Second-hand annuities: sellers face 25 per cent loss of value
Annuitants looking to sell their annuity income to a third party for a cash sum could be sorely disappointed with the amount investors are willing to pay for a second-hand annuity, according to retirement specialist Portal Financial.
People who own annuities will be able to resell them on a secondary market from April 2017, the government recently announced.
Taking as an example £42,000 - the average sum used to buy an annuity - Portal warns policyholders could lose out in four ways:
- £500 to £1,200 paid as the fee for government-mandated financial advice;
- £1,500 to £2,600, equal to 3 to 6 per cent, for the second-hand annuity broker charge;
- £2,500 to £2,600, equal to 6 to 100 per cent, the return the buyer would likely be looking for (in other words, they would want to pay less than the likely remaining income from the annuity);
- £250 to £1,000 for a potential administration charge by the annuity provider for costs associated with the administration.
Portal estimates the resulting price paid for a second-hand annuity could well be less than 75 per cent of the expected remaining income, or even worse for people who are older or whose health have deteriorated.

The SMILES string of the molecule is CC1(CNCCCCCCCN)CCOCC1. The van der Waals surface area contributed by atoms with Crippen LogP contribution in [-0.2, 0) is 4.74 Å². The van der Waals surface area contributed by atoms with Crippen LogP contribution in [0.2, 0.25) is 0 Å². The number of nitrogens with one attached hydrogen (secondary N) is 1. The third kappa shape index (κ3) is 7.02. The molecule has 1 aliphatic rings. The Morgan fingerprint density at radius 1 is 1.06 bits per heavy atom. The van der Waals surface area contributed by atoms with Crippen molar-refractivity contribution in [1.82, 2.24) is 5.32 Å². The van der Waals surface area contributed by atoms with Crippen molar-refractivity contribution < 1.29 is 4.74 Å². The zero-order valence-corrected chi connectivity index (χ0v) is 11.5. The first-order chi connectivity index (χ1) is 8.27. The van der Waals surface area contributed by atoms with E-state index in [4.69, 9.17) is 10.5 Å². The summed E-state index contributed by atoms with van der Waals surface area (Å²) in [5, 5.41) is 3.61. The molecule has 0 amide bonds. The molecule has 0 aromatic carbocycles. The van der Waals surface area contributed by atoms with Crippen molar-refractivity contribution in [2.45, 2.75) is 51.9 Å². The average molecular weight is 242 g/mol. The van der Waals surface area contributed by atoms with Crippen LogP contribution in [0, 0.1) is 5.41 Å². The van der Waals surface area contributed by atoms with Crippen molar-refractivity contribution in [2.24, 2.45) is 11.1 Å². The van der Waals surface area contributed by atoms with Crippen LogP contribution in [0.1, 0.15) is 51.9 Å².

Jamie Smith-Thompson, managing director of Portal Financial, says: 'Creating a secondary market for annuitants wishing to sell their policy has potential advantages for some customers, but, as the ultimate financial return that a policyholder will receive is likely to be significantly less than what the policy may have paid out over the full term, it requires careful consideration.
'Buyers will be third-party investors looking for a profit, so they will want to purchase as cheaply as possible.
'They may consider that a potential seller does not believe they will get the full value of the annuity, in other words that they do not believe they will live a long time, which will worry investors and reduce the sum offered on the secondary market.'
The new April 2017 start date came after the initial proposed date was pushed back after the Conservative election victory.
In exchange for any lump sum – usually your pension fund – an annuity is “bought” from an insurance company and provides an income for life. When you die, the income stops. Annuity rates fluctuate daily and depend on your sex (although from 21 December 2012 insurers will no longer be able to use gender as a factor when calculating annuities), age, health and a number of other factors, so you have to pick the right one and, once bought, its terms cannot be altered, so seek financial advice.